Representatives Bill Foster (D-IL), Charles Rangel (D-NY), and Sheila Jackson Lee (D-TX) have introduced H.R. 4455, the “Learning Opportunities With Creation of Open Source Textbooks (LOW COST) Act.” The bill would require federal agencies to develop freely available and open source educational materials for use in college-level physics, chemistry, and mathematics courses. The materials developed through the open source material pilot program established in this Act would include a comprehensive set of textbooks or educational tools. Physics, chemistry and calculus topics would be included in the material and would be posted on the newly-established Federal Open Source Material Website.
H.R. 4455 also establishes procedures for checking the “veracity, accuracy, and educational effectiveness” of the open source materials. Regulations regarding the redistribution and attribution standards for the educational materials would be determined by the National Science Foundation.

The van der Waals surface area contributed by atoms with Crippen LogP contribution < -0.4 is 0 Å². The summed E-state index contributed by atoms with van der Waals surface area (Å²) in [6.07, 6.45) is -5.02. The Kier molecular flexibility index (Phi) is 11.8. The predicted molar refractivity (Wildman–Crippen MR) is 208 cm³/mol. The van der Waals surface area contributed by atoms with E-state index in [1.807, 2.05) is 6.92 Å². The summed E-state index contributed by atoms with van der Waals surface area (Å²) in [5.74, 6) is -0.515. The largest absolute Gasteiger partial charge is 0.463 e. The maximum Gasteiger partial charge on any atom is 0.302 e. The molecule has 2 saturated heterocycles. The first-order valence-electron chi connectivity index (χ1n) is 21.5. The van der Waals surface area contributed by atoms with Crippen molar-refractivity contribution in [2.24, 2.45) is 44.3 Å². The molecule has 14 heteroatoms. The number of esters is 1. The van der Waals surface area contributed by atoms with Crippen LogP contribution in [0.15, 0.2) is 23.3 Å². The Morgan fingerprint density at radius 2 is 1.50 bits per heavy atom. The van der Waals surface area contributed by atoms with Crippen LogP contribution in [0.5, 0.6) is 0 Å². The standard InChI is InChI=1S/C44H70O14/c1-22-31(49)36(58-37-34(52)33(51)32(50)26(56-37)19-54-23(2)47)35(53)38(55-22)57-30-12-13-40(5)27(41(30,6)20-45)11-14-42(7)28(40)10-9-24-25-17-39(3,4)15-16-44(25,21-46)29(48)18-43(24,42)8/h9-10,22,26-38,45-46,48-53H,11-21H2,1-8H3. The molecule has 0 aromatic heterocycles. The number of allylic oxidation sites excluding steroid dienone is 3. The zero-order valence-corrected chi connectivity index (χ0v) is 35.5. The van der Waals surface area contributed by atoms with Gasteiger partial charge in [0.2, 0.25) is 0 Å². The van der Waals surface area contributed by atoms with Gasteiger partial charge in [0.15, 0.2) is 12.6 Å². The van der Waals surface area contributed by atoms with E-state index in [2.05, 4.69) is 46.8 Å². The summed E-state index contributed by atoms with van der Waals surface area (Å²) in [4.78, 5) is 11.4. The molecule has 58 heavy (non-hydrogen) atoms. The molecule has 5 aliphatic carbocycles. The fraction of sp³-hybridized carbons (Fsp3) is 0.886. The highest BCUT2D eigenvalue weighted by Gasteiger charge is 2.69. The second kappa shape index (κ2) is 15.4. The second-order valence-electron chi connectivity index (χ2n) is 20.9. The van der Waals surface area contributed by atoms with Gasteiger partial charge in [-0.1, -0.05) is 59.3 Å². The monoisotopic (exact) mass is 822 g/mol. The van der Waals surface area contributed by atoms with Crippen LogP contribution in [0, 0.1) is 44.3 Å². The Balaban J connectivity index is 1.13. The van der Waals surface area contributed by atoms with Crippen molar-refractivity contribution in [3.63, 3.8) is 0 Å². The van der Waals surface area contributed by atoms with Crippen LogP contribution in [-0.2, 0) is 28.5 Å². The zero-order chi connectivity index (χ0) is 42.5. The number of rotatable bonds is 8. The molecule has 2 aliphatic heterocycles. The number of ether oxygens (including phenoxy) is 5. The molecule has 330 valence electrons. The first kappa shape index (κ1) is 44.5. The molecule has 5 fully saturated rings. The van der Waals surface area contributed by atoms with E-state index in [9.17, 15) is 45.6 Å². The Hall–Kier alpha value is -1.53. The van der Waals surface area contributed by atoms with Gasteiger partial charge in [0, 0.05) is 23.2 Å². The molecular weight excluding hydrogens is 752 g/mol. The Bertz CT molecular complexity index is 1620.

The bill defines “high quality” materials as those that are “tested for optimal student engagement,” “tested for optimal content consumption,” and “subjected to an editorial peer review process.” High quality has been a focus of many discussions about science, technology, engineering and mathematics (STEM) education as Members seek to improve STEM education at all levels.
Additionally, H.R. 4455 calls for the Government Accountability Office to publish a report addressing the open source course materials created by the Act as well as the adoption process for the materials. The study would also include information about savings for students, states, and federal governments that result from the use of open source educational materials.
Reducing the cost of higher education has been a common theme in recent policy discussions about STEM education. The College Board reports that an average student at a 4-year university spent approximately $1,222 per year on college textbooks and supplies. Providing open source materials would also allow the public free access to educational tools.
The bill has been referred to the House Science, Space and Technology Committee and the Committee on Education and the Workforce.